Unexpected gifts add fun to holiday season
By Marisa Patwa ’12
As junior Amanda Loch watched her mother hand her an enormous, neatly wrapped box during her 16th birthday this past August, she became curious as to what hidden treasure lay inside.
She ripped though the colorful package as her heart sped up, contemplating what kind of gift she might receive. Then suddenly, a giant, fuzzy substance clouded her vision.
“Wow,” Loch said as she removed the present and held it out for her guests to see.
It was a Snuggie.
She immediately burst out into laughter, amused by this silly gag gift. After trying it on, though, she was immediately impressed by its rich fabric, its softness and the generous warmth it offered.
Although Loch now enjoys her Snuggie, she used to distance herself from the bathrobe-esque clothing, deeming herself too cool for something so ridiculous and impractical. However, she says she has now since seen the light.
“When I opened up my present and saw it was a Snuggie I suddenly became giddy,” Loch said. “I used to laugh at them and think they were hysterical but they are actually really comfy and warm and make great gifts as well.”
With the success of Loch’s surprise birthday Snuggie, it has become evident that “gag gifts” such as Snuggies can actually be great gift ideas for those who want to share in the spirit of giving, but might be short on cash. And they are still perfect for those just looking for a good laugh.
However, if a Snuggie is too ridiculous for the annual Christmas shopping list, then the next item might seem more practical: a life size cut-out of Edward Cullen.
Sophomore Emily Pond, a Twilight fanatic, normally does not appreciate gag gifts but explained that a life size Edward Cullen cut-out would be just the thing to make her holiday dreams come true.
“Normally though, I think gag gifts are stupid,” Pond said. “I don’t appreciate them and think the person who gave it to me is cheap. It’s disappointing.”
This Christmas, however, Pond has bought her own father a gag gift to get back at him for the unappreciated gag gift conundrum that occurred at Christmas last year. Pond had asked her parents for a prized Louis Vuitton bag, something she had wanted for years. Right before Christmas, her dad gave her the bag but something was off: It was a knock-off.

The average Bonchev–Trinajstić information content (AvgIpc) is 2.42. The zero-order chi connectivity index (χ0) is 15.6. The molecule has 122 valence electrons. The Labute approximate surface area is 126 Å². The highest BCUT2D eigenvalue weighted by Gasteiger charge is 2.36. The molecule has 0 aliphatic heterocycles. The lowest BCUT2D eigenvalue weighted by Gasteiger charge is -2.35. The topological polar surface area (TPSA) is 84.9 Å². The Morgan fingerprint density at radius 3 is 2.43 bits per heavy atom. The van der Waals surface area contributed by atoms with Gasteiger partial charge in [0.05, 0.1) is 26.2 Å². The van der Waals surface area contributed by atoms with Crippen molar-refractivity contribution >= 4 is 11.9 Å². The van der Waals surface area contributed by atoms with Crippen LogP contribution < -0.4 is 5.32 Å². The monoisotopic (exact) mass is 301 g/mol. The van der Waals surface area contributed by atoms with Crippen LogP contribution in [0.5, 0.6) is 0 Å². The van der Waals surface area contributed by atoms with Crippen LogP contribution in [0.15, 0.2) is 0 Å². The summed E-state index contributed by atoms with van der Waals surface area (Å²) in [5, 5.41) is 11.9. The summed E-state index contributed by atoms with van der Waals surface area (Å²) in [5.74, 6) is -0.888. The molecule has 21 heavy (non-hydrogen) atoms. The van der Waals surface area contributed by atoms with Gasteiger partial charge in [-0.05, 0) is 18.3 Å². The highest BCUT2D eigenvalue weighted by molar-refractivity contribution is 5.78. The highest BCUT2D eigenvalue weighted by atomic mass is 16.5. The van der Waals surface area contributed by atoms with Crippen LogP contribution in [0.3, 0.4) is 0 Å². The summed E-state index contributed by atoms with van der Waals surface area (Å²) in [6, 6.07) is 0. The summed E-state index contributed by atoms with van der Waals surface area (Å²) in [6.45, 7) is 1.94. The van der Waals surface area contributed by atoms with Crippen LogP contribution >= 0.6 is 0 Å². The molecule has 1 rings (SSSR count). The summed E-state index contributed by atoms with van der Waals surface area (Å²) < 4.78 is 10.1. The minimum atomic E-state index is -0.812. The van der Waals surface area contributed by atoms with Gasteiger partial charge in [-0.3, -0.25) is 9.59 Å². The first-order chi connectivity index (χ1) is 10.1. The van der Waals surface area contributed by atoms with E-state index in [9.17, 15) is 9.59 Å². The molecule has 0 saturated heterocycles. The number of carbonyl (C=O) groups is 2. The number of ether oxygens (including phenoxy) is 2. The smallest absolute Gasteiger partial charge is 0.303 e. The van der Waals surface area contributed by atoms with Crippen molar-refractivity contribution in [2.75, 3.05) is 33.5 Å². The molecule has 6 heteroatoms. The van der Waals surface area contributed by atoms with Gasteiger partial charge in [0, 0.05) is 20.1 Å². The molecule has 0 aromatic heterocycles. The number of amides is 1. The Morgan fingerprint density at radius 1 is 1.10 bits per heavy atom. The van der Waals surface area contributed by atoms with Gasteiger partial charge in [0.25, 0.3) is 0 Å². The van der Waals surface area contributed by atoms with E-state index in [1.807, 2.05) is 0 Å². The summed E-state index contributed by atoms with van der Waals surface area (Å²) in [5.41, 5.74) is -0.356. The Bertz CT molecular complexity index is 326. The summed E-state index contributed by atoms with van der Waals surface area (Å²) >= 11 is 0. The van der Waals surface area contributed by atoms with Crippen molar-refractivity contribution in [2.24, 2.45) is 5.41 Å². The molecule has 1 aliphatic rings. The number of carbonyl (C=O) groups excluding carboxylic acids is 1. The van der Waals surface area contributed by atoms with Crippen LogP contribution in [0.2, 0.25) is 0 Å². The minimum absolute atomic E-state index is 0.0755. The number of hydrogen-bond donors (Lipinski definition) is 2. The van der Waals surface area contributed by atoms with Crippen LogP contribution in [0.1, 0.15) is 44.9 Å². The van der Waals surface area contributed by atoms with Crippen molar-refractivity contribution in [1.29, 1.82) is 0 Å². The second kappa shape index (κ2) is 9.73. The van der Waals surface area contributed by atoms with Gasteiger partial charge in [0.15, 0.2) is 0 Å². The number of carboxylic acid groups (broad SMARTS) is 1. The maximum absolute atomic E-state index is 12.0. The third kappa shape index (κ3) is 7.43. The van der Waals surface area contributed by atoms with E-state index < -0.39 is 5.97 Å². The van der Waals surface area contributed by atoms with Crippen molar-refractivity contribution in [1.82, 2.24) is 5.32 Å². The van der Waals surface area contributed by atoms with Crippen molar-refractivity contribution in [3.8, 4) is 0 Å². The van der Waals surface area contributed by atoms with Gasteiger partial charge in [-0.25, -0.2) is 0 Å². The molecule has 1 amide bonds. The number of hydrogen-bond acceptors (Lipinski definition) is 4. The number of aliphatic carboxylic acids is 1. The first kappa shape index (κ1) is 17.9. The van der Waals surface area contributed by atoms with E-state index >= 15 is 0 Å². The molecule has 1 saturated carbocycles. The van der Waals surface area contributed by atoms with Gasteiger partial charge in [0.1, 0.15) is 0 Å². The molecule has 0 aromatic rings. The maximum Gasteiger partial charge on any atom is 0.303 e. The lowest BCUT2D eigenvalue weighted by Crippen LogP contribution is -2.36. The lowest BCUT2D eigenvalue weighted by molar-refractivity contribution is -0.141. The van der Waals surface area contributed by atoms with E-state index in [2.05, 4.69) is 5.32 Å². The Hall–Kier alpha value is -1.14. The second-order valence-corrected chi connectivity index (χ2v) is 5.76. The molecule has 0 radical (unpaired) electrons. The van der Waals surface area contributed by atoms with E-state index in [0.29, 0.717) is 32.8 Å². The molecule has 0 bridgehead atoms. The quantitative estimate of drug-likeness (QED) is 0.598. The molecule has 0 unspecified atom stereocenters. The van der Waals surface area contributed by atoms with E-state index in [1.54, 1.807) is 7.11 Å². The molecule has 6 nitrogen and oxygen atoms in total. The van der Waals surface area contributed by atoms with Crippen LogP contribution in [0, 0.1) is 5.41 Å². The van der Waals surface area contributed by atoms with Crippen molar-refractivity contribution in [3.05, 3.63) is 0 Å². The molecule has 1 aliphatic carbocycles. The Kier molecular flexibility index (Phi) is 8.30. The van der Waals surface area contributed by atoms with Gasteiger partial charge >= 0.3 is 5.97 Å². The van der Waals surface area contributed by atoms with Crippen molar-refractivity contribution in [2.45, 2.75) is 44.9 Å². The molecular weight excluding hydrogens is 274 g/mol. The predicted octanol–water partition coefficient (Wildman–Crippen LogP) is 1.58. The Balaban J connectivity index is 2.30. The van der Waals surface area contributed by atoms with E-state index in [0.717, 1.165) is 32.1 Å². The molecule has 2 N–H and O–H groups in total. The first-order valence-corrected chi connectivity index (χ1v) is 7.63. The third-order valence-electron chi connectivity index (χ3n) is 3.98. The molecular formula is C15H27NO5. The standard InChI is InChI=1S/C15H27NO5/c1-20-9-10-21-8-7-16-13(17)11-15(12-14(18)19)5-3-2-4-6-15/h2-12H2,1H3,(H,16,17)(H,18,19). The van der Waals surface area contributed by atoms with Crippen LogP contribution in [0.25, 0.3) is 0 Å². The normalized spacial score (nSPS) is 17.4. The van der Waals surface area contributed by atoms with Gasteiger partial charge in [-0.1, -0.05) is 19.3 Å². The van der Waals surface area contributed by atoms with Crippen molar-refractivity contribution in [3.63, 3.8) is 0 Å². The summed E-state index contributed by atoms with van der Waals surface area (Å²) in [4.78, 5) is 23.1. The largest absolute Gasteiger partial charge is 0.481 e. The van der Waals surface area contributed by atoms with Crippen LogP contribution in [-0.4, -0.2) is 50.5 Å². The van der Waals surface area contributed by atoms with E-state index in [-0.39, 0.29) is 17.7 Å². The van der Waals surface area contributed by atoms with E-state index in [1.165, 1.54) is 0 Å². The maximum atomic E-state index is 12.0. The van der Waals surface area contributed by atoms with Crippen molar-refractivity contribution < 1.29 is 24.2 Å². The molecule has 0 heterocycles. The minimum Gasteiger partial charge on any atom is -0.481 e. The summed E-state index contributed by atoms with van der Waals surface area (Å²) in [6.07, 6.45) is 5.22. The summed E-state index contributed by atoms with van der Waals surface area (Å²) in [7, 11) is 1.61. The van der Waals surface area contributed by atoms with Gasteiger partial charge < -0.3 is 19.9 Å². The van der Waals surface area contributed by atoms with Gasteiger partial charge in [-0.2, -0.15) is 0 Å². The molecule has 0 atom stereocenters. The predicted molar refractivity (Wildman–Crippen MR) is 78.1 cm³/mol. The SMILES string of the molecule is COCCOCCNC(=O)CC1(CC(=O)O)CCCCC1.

Pond was surprised and upset, and she immediately threw the knock-off away. On Christmas day, she received the real bag, but she would never forget her dad’s torturing gag gift. So this year, she plans to seek revenge.
“I bought him a snuggie and nothing else,” Pond said. “When he opens it, he’ll probably laugh and then throw it away just like I did.”
Besides Edward Cullen cutouts and snuggies, there are an endless amount of possible gag gifts to make even the most stoic gift recipient crack a smile.
Prankplace, as web retail site, sells gifts such as swearing pens (that actually blurt out profanities through a tiny speaker), toilet paper with an imposed image of George Bush’s face and “handerpants,” gloves that resemble tighty whities, even featuring a stretchable elastic wristband to keep all your precious fingers in place.
But do gag-gifts go too far? It doesn’t take long to think of a situation where a supposedly funny gift could end up insulting someone, thus ruining the spirit of the holiday.
Sophomore Chris Hemmingson, however, does not think gag gifts are improper and claims to be a big fan of them.
“They are really great and add a silly essence to the wonderful gift-giving tradition,” Hemmingson said.
Senior Cassie Guzzik also said gag gift are great. She has received them in the past and would have no problem receiving another one this Christmas.
“I think they are fun to get,” Guzzik said. “Especially if it is an inside joke between friends.”
She does not think that gag gifts are meaningless or rude.
“I don’t have a problem with them and always enjoy a good laugh,” Guzzik said.
While gag gifts might not be for everyone, there are some who truly appreciate waking up on Christmas morning to find, tucked beneath the Christmas tree, a beautiful Snuggie, a cardboard Edward Cullen cutout or just a practical pair of handerpants.
But remember, if you do plan on giving a gag gift this year, practice good taste. You wouldn’t want that special someone to misinterpret your thoughtful gift of a pamphlet to a local fat camp. That may not end well.